Article by Russian Foreign Minister Sergey Lavrov for “New Europe”, 12 February 2014
Events in Ukraine raised the tone of rhetoric in the European media on the issue of EU-Russia relations. The developments are often depicted in a straightforward, even primitive way, as a standoff between Washington and Brussels, on one side, and Moscow on the other. It is being said that the strive of the Ukrainian people to join Europe is being blocked by the Russians, and thus there is need to “go to the end” and support the “democratic forces” in Ukraine.
This widespread media picture does not reflect the real situation. Ukraine is not invited into Europe, meaning it is not offered the prospect of full EU membership. The draft association agreement which was being prepared for signature at the Eastern Partnership summit in Vilnius envisages extending EU standards to Ukraine and opening the Ukrainian market for European products. It was also drafted so as to hamper economic cooperation of Ukraine with its partners in the East, first of all Russia.
Nevertheless, Russia believes that it is up to the Ukrainians to decide whether to accept or decline that offer. We have unswervingly proceeded from the premise that the people of Ukraine, and of any other country, have the sovereign right to choose in which direction they want to develop and in which integration structures they want to take part. Russia does not impose anything on anyone, understanding that an integration project will last only if it is based on mutual interests. All we did was to explain to our Ukrainian partners that changing the economic rules of the game on their side of the border would mean departure from arrangements reached within the framework of the Commonwealth of Independent States Free Trade Area and would lead to a strictly adequate reaction from Russia in accordance with international standards, including WTO norms.
However, the US and the EU tended to see the situation differently. Our Western partners have already made the choice for the Ukrainians and are not prepared to wait for the citizens of that country to solve the question of their future constitutionally, in a democratic way. The opinion of several thousand demonstrators who are trying to violently pressure the government passes for the voice of the people.
Destabilizing a nation in the centre of the European continent can hardly serve anyone’s interest. It is impossible not to see that the actions of antigovernment forces in Ukraine increasingly display nationalist, anti-Semitic, racist feelings. In the meantime the issue of participating in one or another integration project is overshadowed by radical slogans which have nothing to do with European culture.
The internal strife in Ukraine proves that the Ukrainian society seems today unable to decide quickly and resolutely which way to take in country’s external relations – West or East. Former President Victor Yushchenko’s attempts some time ago to do that brought the Ukrainian State to the brink of disintegration. Unfortunately, the country is now being pushed in the same direction.
We are against returning to the logic of zero-sum geopolitical games, be it in Ukraine or in Europe as a whole. President Vladimir Putin came up with the initiative to a create common economic and humanitarian space stretching from the Atlantic to the Pacific and providing for free movement of people and free exchange of goods and services. The implementation of this idea would make it possible to unleash the huge potential of Russia-EU partnership. Uniting technologies, resources and human power would serve as a mighty catalyst of development of both EU and Russia while strengthening their positions in today’s world of intense competition.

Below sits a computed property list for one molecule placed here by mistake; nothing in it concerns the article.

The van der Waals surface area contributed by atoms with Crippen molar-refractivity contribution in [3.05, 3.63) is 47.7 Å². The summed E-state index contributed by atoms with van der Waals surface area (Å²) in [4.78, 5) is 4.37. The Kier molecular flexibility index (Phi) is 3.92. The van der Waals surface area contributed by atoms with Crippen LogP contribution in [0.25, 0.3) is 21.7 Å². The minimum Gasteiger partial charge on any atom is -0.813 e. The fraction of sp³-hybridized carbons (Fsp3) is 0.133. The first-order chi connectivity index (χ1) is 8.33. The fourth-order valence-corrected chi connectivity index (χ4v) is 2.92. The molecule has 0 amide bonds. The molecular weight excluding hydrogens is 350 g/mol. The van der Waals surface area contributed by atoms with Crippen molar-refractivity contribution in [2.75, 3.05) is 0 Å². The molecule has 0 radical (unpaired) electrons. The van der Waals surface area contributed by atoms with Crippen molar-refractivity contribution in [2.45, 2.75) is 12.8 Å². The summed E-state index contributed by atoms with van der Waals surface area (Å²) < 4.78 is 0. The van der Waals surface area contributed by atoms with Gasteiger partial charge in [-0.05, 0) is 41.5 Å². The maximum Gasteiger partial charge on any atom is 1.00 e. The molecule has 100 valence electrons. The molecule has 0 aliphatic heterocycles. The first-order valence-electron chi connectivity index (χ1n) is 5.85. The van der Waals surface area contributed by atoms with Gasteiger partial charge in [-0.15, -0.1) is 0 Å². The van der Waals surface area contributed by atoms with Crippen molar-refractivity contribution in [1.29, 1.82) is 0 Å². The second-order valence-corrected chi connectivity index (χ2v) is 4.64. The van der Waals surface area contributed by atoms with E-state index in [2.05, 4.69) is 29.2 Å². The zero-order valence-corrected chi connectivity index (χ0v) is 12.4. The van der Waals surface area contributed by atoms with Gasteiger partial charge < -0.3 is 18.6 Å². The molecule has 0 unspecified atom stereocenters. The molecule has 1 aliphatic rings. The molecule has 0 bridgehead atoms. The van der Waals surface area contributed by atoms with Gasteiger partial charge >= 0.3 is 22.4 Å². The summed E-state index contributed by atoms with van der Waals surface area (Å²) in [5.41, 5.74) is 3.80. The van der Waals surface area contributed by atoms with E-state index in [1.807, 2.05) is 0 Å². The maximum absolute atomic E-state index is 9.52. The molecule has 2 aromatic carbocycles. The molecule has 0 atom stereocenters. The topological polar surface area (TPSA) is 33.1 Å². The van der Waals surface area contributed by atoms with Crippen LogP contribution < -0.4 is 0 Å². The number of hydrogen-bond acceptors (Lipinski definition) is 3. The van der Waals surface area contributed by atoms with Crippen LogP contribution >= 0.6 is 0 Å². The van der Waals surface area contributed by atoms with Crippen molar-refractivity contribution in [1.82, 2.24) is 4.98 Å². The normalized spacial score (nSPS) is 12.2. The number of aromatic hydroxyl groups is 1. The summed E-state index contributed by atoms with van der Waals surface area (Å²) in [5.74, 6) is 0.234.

The foundation is there: irreconcilable ideological differences are a thing of the past, principles of democracy and market economy are now recognized everywhere across the Euro-Atlantic area. And over the last two decades cooperation between the two main actors on the European continent – Russia and the EU – has made great strides.
Of course, a new level of partnership can only be attained on the basis of equality and mutual respect. States in the post-Soviet space have the same right to develop integration ties as do countries in the West of Europe.
The Eurasian Economic Union (EAEU) being created by Russia, Belarus and Kazakhstan is built on principles similar to those of the European Union and is based on WTO rules. At the very launch of this large-scale integration project it was understood that it would be desirable to harmonize it with the integration processes in the EU. Certainly such a task will not be solved overnight, but we believe this goal is achievable. That is why we suggested to our partners at the recent Russia-EU summit in Brussels to study the possibility of establishing a free trade area between the European Union and the EAEU by the year 2020.
Such a shared view of the future would clearly help our common neighbours to develop ties both westwards and eastwards comfortably, without conflict. As a result a historic step towards building a common European home would be made. Nowadays, when military confrontation in Europe has become unthinkable, it is time to convert into practical deeds the decisions taken in the OSCE and Russia-NATO Council on creating a common space of peace, security and stability in the Euro-Atlantic area.
One can say that Russia-EU relations have approached the moment of truth. To develop our cooperation continuously and purposefully we should understand whether we want to proceed along the way of attaining ambitious goals of strategic partnership. Otherwise we will go on stumbling at every step because of lack of clear sense of direction. Information wars won’t help, what we need is real leadership and political wisdom.